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Athletics at Indians: Facing the Defending AL Champs

The first half of the roadtrip was frustrating, but at the very least the A’s played competitive ball. An objective umpire here, better outfield defense there, and the A’s, the worst road team, could have taken at least two of three from the Yankees, the best home team, in New York over the weekend. But alas, it was not meant to be. Fortunately for Oakland, despite the series loss, the team’s position in the standings remained the same as the remainder of the division also struggled the past few games.

· Houston: 35-16

· Anaheim: 26-27

· Texas: 25-26

· Oakland: 22-27

· Seattle: 22-29

A quick hot streak can move the A’s into second place, and that hot streak can begin in Cleveland.

Cleveland had a 3-1 series lead in the finals and blew it in 2016, and is now the team with the longest active streak without a World Series championship. And after reloading to make another series run during the offseason, the Indians were supposed to easily run away with their division and coast back into the playoffs with relative ease in 2017, but the season hasn’t worked out that way so far. Surprisingly, the Minnesota Twins are still hanging around in first place, but while the Twins have been playing well, the real reason they’re in first is due to Cleveland’s questionable struggles at home in the season’s first two months. The Indians are a paltry 9-13 at home this year, worst in the American League (second worse, somewhat funnily, is the team ahead of them in the standings, the Twins). There is plenty of time for Cleveland to put its home struggles in the rear view mirror, but 2017 hasn’t been the leisurely jaunt through the season that many people predicted.

The Indians’ success stems from a spectacular young pitching staff that throws hard and racks up a ton of strikeouts, and so far this season the spectacular young pitching staff has been throwing hard and racking up a ton of strikeouts. However, the team has still given up a surprising amount of runs considering their numbers on the peripherals, and a pitching staff allowing runs at only a slightly below average rate, paired with an offense that can be good, but typically just plays averagely itself, isn’t a recipe for great success and World Series glory.

Who’s Hot/Not

Michael Brantley coming back healthy and picking up where he left off before his injury-shortened seasons was just as valuable and important to Cleveland than just about any other offseason transaction the team could make. In 160 at bats this season, Brantley is OPS’ing above .830 while playing good defense, and the sustained strong performances from infield-stars Lindor and Ramirez have provided good support behind Brantley. Edwin Encarnacion had a miserable start to the year, but is starting to hit home runs again and resemble the slugger that Cleveland thought it was getting during the offseason, so the offense for the Indians can currently only stand to get better.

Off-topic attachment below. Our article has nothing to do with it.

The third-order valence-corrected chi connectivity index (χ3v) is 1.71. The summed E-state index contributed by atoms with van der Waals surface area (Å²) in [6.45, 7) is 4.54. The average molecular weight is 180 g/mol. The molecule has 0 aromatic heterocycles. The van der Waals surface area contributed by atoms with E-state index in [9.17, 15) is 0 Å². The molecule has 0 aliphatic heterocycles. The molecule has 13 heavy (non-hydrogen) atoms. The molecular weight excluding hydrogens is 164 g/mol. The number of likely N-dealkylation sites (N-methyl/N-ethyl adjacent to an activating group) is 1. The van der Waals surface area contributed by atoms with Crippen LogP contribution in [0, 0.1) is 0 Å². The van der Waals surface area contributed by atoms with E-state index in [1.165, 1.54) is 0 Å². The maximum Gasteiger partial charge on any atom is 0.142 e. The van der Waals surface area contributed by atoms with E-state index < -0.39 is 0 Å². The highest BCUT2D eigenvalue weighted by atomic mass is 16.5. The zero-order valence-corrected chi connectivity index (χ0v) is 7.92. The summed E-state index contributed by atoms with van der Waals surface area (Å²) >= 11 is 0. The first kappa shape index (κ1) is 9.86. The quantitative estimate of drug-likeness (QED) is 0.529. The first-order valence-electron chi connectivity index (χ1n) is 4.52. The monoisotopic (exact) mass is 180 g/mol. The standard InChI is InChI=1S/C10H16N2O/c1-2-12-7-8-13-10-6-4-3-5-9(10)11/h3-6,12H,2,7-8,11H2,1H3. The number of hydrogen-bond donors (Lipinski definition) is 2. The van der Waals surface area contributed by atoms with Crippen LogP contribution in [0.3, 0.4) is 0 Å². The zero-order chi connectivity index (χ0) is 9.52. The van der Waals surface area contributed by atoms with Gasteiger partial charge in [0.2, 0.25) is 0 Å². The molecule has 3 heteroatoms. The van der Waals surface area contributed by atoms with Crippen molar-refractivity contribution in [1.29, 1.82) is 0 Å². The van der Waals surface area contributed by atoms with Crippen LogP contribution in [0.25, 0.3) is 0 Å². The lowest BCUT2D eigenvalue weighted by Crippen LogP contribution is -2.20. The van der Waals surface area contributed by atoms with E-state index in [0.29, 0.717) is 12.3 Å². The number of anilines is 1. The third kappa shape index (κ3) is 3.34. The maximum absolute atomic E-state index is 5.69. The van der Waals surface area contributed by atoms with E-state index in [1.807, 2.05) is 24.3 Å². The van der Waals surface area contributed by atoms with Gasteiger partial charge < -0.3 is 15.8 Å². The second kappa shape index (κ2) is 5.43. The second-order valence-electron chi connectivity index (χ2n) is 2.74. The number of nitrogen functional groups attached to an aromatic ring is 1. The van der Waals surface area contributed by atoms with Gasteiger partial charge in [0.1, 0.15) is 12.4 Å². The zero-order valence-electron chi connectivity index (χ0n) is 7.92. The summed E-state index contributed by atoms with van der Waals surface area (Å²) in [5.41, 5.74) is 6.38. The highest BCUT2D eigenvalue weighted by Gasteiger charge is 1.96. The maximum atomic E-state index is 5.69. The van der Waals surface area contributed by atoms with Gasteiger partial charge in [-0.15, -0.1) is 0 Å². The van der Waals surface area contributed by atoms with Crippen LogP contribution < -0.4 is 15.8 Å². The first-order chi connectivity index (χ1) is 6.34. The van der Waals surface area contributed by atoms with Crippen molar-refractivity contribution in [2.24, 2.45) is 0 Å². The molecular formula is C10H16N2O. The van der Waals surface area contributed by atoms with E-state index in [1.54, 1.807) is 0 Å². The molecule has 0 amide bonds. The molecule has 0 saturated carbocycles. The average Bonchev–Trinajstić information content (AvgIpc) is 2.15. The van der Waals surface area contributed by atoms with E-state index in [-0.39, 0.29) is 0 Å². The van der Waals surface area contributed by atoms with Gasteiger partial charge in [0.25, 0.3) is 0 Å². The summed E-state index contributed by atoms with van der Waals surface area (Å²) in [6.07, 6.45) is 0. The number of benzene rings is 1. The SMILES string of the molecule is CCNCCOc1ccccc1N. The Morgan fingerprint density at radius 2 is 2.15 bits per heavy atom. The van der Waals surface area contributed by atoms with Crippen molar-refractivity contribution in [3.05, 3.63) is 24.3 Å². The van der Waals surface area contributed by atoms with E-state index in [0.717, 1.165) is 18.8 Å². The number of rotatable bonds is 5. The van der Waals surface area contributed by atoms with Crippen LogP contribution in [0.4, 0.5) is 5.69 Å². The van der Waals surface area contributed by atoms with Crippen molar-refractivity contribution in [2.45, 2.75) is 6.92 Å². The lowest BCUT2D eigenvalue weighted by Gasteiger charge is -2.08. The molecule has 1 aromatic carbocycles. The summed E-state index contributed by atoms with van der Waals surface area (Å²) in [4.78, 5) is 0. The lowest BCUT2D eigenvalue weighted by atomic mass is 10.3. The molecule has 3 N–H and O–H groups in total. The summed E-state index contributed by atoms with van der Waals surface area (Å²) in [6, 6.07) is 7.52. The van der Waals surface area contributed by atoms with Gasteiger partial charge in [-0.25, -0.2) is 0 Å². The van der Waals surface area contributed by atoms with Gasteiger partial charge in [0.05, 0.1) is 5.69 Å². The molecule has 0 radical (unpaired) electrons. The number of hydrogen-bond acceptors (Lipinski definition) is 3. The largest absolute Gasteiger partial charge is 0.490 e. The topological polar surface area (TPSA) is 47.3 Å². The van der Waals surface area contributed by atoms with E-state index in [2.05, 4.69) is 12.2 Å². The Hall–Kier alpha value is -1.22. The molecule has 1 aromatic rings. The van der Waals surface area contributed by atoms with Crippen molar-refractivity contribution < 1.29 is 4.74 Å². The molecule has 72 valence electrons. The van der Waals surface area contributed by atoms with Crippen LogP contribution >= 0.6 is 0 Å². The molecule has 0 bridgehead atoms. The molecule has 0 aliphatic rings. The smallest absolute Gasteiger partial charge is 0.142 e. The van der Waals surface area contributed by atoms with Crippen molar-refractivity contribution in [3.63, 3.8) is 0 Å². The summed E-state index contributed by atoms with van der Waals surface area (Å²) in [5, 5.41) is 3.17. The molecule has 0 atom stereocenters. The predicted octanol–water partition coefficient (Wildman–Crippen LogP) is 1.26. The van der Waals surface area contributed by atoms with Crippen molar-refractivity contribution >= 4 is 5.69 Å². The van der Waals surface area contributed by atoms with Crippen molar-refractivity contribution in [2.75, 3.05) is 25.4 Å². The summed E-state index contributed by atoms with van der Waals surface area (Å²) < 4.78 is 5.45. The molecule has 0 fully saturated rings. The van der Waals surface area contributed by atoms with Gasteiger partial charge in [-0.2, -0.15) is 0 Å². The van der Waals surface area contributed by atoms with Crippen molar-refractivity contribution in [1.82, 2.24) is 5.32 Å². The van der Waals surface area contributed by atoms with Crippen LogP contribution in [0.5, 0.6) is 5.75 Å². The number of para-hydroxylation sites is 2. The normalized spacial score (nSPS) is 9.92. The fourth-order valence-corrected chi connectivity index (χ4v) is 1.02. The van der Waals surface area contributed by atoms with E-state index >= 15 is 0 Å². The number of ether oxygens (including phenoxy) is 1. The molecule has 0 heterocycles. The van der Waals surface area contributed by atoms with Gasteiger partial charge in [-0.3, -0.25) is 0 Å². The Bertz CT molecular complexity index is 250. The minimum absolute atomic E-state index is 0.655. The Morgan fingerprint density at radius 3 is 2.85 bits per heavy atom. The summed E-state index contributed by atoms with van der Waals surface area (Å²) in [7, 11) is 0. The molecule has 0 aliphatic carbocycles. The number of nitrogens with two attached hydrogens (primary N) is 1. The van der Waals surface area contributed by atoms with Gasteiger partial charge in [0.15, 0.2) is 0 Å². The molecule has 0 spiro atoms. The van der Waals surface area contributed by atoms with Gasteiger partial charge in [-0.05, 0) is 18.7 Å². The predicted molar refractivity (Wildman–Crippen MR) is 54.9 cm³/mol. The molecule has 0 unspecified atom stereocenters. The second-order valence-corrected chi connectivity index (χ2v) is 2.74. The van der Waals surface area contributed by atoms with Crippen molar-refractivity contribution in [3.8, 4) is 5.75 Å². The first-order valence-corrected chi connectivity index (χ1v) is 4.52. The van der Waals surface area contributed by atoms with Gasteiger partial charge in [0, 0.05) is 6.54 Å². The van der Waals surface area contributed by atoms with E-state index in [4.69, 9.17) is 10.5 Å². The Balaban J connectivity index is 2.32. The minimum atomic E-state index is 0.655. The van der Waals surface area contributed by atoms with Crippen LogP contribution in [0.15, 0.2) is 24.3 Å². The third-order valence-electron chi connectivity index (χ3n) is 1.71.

Danny Salazar, on the other hand, is no longer a part of the strong young rotation Cleveland is putting forth (for now). After pitching to a 4.67 FIP with a home run rate of 1.89, Salazar is getting demoted to Cleveland’s bullpen, where he will no doubt begin to flourish once again. While the starting pitching has been solid for Cleveland all year, the Indians have been very reliant and very aggressive in their bullpen usage, so if Salazar can get his control and home run issues in order, he will add valuable depth to a strong, but overworked, part of Cleveland’s team.

The Matchups

Monday, 5/29 @ 1:10 PM: Mengden (season debut) vs Carrasco (4-2) on NBCSCA and

Tuesday, 5/30 @ 3:10 PM: Gray (2-1) vs Bauer (4-4) on NBCSCA and

Wednesday, 5/31 @ 3:10 PM: Manaea (3-3) vs Clevinger (2-1) on NBCSCA and

Thursday, 6/1 @ 9:10 AM: Cotton (3-5) vs Kluber (3-2) on MLBN and

How the A’s Win the Series

It’s much easier said than done, but the A’s are going to need to keep hitting home runs. The Indians’ starting pitching staff is elite when it comes to striking guys out and making opponents look silly, but it can also be long ball prone. The A’s offense is capable of making just about anyone appear elite and can make themselves look plenty silly, but the one thing the offense can do with consistency is hit home runs. Runs are going to be harder to come by all series long, and so scoring in short bursts on long balls is probably more dependable and likely than the team stringing a bunch of hits together and putting up a sustained rally. Also, with the Indians’ bullpen as strong as it is, getting the starter out of the game earlier won’t do the A’s all too many benefits.

On the pitching side, Mengden has been having success in AAA since ending his rehab assignment, and pitched really, really well last year until fatigue and injuries caught up with him on the tail end of his meteoric rise to the show. His arm still fresh from starting the season late and injury free, Mengden should be close to his best self (assuming he shook off his rust in rehab and his brief AAA assignment). Gray’s start on Tuesday will be a must-watch game as the entire league will be watching to see if his comeback is for real or if his last start was a mirage. Both Manaea and Cotton appear to be cresting over the top of their early season bumps in the road. The offense the A’s staff will be tasked with subduing doesn’t light the world on fire, but can punish mistakes and wreak havoc on the basepaths if a starter is off of their game.

This should be a close series, assuming the A’s don’t turn into road pumpkins again.

Link to Let’s Go Tribe

Danny Salazar to the ‘Pen

Surprising Success of Mike Clevinger

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